Five LNG Trends to Watch in 2019
Looking ahead to the next 12 months, Wood Mackenzie foresees a mixed mood in the global liquefied natural gas (LNG) market. In an emailed statement to Rigzone, the consultancy observed that the LNG market in 2019 will feature a return of “big LNG buyers” and “a record year for supply” based on growth in production and capital spending decisions for new projects.
Amid such a backdrop, Wood Mackenzie Research Director Giles Farrer offered a glimpse of major LNG market drivers for 2019. Below are five trends to watch.
“Asian LNG demand growth will not keep pace with LNG supply and Europe, northwest Europe in particular, will have to absorb the surplus, especially during the summer,” stated Farrer.
Farrer added, however, that Europe’s increased dependence on “maxed-out Russian and Norwegian imports” mean that the region needs additional imports and flexibility. Also, he contends that an expected LNG oversupply situation may be less ominous than some expect.
“While there will be more LNG imports than required, providing competition to pipe imports and putting pressure on prices, we think this will unlikely bring the level of oversupply that some fear,” said Farrer.
Still, assuming normal weather patterns, Wood Mackenzie anticipates that LNG prices will be down for 2019 compared to the previous year. On a title transfer facility (TTF) basis, the consultancy forecasts an average price of US$6.90 per million British thermal units (MMBtu) for 2019 compared to US$8 per MMBtu in 2018. In addition, it projects an average Asian spot price of US$8.50 per MMBtu (versus US$10.30 per MMBtu).
“But weather is something we will watch closely in Q1 2019,” cautioned Farrer. “(A) mild end to winter could send more LNG into Europe and drive prices down further.”
More Project Approvals
The global LNG market is rebalancing, but 2019 will be “a record year” in terms of LNG project sanctions, said Farrer. He noted that more than 60 million metric tonnes per annum (mmtpa) of new capacity will likely hit the final investment decision (FID) stage. That FID figure is “well above the previous 45 mmtpa sanctioned in 2005 and a tripling of the 21 mmtpa sanctioned in 2018,” he added.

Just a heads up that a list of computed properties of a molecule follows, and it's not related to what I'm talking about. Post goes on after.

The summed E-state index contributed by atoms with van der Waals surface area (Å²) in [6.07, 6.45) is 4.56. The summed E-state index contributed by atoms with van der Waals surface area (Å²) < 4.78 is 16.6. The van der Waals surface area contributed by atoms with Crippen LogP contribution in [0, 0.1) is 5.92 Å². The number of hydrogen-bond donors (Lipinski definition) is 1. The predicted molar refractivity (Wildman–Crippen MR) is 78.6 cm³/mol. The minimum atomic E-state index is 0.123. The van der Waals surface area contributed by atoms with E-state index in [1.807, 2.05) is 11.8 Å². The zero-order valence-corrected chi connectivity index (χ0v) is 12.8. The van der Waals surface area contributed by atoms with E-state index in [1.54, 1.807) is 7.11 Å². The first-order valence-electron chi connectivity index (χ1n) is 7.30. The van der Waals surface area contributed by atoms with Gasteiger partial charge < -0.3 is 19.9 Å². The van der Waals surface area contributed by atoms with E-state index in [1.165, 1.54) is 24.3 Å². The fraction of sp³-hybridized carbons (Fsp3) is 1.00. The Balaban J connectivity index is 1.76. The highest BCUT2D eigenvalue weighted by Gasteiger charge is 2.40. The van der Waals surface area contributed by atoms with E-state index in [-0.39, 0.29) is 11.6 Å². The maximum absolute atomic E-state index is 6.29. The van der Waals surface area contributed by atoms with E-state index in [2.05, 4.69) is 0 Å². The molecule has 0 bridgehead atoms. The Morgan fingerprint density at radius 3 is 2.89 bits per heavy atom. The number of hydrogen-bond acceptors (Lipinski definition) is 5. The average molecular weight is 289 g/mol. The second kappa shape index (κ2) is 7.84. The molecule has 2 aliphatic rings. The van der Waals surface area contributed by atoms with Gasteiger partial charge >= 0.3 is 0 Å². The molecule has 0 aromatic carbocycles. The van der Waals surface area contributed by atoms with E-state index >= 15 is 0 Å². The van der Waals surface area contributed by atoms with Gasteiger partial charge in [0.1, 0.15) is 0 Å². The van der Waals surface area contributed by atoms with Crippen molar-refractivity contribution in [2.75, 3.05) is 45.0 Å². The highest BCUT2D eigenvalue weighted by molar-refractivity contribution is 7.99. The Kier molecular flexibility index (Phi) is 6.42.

“Frontrunners in the race to hit FID include the US$27 billion Arctic LNG-2 in Russia, at least one project in Mozambique and three in the U.S.,” said Farrer. “Our picks in the U.S. are Golden Pass, Calcasieu Pass and Sabine Pass Train 6.”
Farrer noted that the small Woodfibre project in the Canadian province of British Columbia may be sanctioned this year as well.
“Other projects in the U.S., Qatar, Papua New Guinea, Australia and Nigeria are targeting FID in 2019, too, providing upside to our already bullish view,” Farrer added.
The global economy has been growing for the past eight years, but economic prognosticators anticipate a downturn, noted Farrer. It “is simply a matter of when and how deep,” he said.
Farrer pointed out that a recession would curb demand for gas and LNG, lower oil prices, delay FIDs and “push the global LNG market back a few years.” However, he cautioned that an even less desirable scenario could materialize for the gas market: a “major economic downturn” in 2020 or 2021, right after anywhere from 60 to 100 mmtpa of LNG capacity has taken FID.
“That would wipe out our forecast price recovery post-2020 and make our forecast that prices soften a little around 2025 look a lot worse,” said Farrer.
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